Winners and Runners Up

Design and Packaging
PhoeniX Software
The standard software for photonic chip design

Pioneering photonics design automation already since 1991, today PhoeniX Software has a global presence and is a trusted and well recognized partner for a large number of organizations. We enable easy and cost-effective realization of integrated photonics chips and systems, by means of our internally developed superior products and services. Our customers range from large OEM's to start-ups and include some of the worlds top universities and research institutes.As the leader in Photonic IC design solutions, we will continue to develop the market by anticipating market demand and customer needs. In combination with our strategic partnerships, this results in offering world class design flows and access to all relevant fabrication technologies for our customers.

VLC Photonics, BRIGHT Photonics, Luceda Photonics, Kaiam Corporation

Device Characterisation
Lasers, optical components, modules and subsystems for the optical, industrial, and consumer laser markets

Oclaro is one of the largest providers of lasers and optical components, modules and subsystems for the optical communications, industrial, and consumer laser markets. Oclaro has enabled an almost complete on wafer test (OWT) of InP PICs. They can automatically identify known good die for assembly and map all key parameters at wafer level to maintain process control and integrity. Adding the OWT capability to Oclaros InP platform is a huge step towards the reduction of manufacturing costs for InP based PICs.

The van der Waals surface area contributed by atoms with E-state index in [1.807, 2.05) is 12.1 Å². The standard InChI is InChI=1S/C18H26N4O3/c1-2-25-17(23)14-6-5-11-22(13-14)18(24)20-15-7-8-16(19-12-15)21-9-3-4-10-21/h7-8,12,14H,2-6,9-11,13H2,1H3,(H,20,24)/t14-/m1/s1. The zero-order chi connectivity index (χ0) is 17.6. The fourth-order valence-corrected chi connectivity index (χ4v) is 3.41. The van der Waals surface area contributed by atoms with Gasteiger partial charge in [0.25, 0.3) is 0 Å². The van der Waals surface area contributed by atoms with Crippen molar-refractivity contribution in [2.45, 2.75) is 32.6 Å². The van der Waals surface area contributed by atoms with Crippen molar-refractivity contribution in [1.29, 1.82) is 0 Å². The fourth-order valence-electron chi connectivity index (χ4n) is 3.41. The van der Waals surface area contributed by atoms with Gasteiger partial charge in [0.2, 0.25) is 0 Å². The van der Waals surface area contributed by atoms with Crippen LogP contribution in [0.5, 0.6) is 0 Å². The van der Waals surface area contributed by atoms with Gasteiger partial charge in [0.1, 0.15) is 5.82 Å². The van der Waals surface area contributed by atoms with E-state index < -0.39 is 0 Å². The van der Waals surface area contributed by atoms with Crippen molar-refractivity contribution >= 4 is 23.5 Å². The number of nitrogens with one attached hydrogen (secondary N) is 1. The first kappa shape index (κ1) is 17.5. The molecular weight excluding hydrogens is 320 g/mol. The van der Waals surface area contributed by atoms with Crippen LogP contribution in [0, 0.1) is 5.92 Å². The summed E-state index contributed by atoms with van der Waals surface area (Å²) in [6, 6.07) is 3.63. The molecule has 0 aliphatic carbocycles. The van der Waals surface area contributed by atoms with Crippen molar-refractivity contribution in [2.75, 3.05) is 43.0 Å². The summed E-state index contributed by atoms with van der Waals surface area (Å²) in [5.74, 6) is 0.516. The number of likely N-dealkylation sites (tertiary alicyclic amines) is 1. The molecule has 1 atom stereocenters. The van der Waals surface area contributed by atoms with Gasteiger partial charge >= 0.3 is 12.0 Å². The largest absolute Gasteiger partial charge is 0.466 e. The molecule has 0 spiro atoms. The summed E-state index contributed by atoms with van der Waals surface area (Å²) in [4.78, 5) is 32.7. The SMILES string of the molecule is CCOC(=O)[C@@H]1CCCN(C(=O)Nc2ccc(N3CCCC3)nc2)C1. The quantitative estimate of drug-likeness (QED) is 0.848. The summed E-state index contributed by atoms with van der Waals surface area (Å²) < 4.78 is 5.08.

Yelo Limited, Prof. Zeev Zalevsky

Advances in Integration
EFFECT Photonics
Highly integrated optical communications products based on DWDM optical System-on-Chip technology

EFFECT Photonics develops highly integrated optical communications products based on its DWDM optical System-on-Chip technology. The key enabling technology for cost effective DWDM systems is full monolithic integration of all photonic components within a single chip, also known as Photonic Integrated Circuits (PICs). This technology combined with EFFECT Photonics' low cost packaging capability, addresses the soaring demand for low cost DWDM solutions in high bandwidth connections between Datacenters (Inter-Datacenter), mobile cell towers for Fronthaul, Backhaul, and Passive Optical Networking (PON) applications such as NGPON2.

Di Liang, Hewlett Packard, TOPTICA Photonics, IBM, Acacia, Skorpios, Infinera, Mellanox, Colorchip, IHP, Sicoya

Advances in Manufacturing
SMART Photonics
Production services for Indium Phosphide (InP) based photonic components

SMART Photonics, is a Pure Play Foundry offering production services for Indium Phosphide (InP) based photonic components. They offer the complete creation process from first Epitaxial growth, high resolution lithography, re-growth, wafer processing, metallization, polishing of wafers up to the coating of the chip facets. SMART Photonics has further developed its generic integration technology for integration of InP basedphotonic components. For this new technology, free access to the SMART Photonics design manual is offered to customers to design their own PICs. Designs can be easily, and cost effectively, tested in the SMART Photonics MPW-runs.

Physik Instrumente GmbH, Luxtera, ficonTEC, LioniX International, Cisco

PIC Platforms
Kaiam Corporation
Using silicon photonics integration to address data center demands

Using Silicon Photonics Integration to Address Data Centre Demands